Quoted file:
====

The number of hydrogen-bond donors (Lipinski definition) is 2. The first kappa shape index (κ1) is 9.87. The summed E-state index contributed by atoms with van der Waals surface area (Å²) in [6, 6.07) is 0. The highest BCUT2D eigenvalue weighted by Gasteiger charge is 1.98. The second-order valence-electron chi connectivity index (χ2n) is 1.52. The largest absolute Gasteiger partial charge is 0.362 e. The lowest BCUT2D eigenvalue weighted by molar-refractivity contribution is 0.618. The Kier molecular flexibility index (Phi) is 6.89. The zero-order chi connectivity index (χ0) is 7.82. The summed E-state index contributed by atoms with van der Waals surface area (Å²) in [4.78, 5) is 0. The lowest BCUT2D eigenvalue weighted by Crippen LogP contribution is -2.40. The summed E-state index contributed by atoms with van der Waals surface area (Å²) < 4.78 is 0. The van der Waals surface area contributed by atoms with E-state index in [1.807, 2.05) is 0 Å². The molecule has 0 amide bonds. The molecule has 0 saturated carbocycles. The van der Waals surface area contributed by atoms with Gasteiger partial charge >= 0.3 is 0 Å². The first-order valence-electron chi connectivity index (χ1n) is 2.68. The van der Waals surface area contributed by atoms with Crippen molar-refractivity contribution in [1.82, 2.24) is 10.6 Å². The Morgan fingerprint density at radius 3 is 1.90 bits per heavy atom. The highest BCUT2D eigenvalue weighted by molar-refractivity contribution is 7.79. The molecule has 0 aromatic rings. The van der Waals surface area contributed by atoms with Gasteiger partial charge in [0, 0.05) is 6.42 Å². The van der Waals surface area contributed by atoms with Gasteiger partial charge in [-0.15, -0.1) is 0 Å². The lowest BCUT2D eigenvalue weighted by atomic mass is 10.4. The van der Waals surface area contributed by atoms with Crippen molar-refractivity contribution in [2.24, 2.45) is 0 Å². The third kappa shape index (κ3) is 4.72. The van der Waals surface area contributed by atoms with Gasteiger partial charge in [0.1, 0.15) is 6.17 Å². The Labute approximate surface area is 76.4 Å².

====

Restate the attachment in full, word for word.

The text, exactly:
The number of hydrogen-bond donors (Lipinski definition) is 2. The first kappa shape index (κ1) is 9.87. The summed E-state index contributed by atoms with van der Waals surface area (Å²) in [6, 6.07) is 0. The highest BCUT2D eigenvalue weighted by Gasteiger charge is 1.98. The second-order valence-electron chi connectivity index (χ2n) is 1.52. The largest absolute Gasteiger partial charge is 0.362 e. The lowest BCUT2D eigenvalue weighted by molar-refractivity contribution is 0.618. The Kier molecular flexibility index (Phi) is 6.89. The zero-order chi connectivity index (χ0) is 7.82. The summed E-state index contributed by atoms with van der Waals surface area (Å²) in [4.78, 5) is 0. The lowest BCUT2D eigenvalue weighted by Crippen LogP contribution is -2.40. The summed E-state index contributed by atoms with van der Waals surface area (Å²) < 4.78 is 0. The van der Waals surface area contributed by atoms with E-state index in [1.807, 2.05) is 0 Å². The molecule has 0 amide bonds. The molecule has 0 saturated carbocycles. The van der Waals surface area contributed by atoms with Gasteiger partial charge >= 0.3 is 0 Å². The first-order valence-electron chi connectivity index (χ1n) is 2.68. The van der Waals surface area contributed by atoms with Crippen molar-refractivity contribution in [1.82, 2.24) is 10.6 Å². The Morgan fingerprint density at radius 3 is 1.90 bits per heavy atom. The highest BCUT2D eigenvalue weighted by molar-refractivity contribution is 7.79. The molecule has 0 aromatic rings. The van der Waals surface area contributed by atoms with Gasteiger partial charge in [0, 0.05) is 6.42 Å². The van der Waals surface area contributed by atoms with Gasteiger partial charge in [-0.15, -0.1) is 0 Å². The lowest BCUT2D eigenvalue weighted by atomic mass is 10.4. The van der Waals surface area contributed by atoms with Crippen molar-refractivity contribution in [2.24, 2.45) is 0 Å². The third kappa shape index (κ3) is 4.72. The van der Waals surface area contributed by atoms with Gasteiger partial charge in [0.1, 0.15) is 6.17 Å². The Labute approximate surface area is 76.4 Å².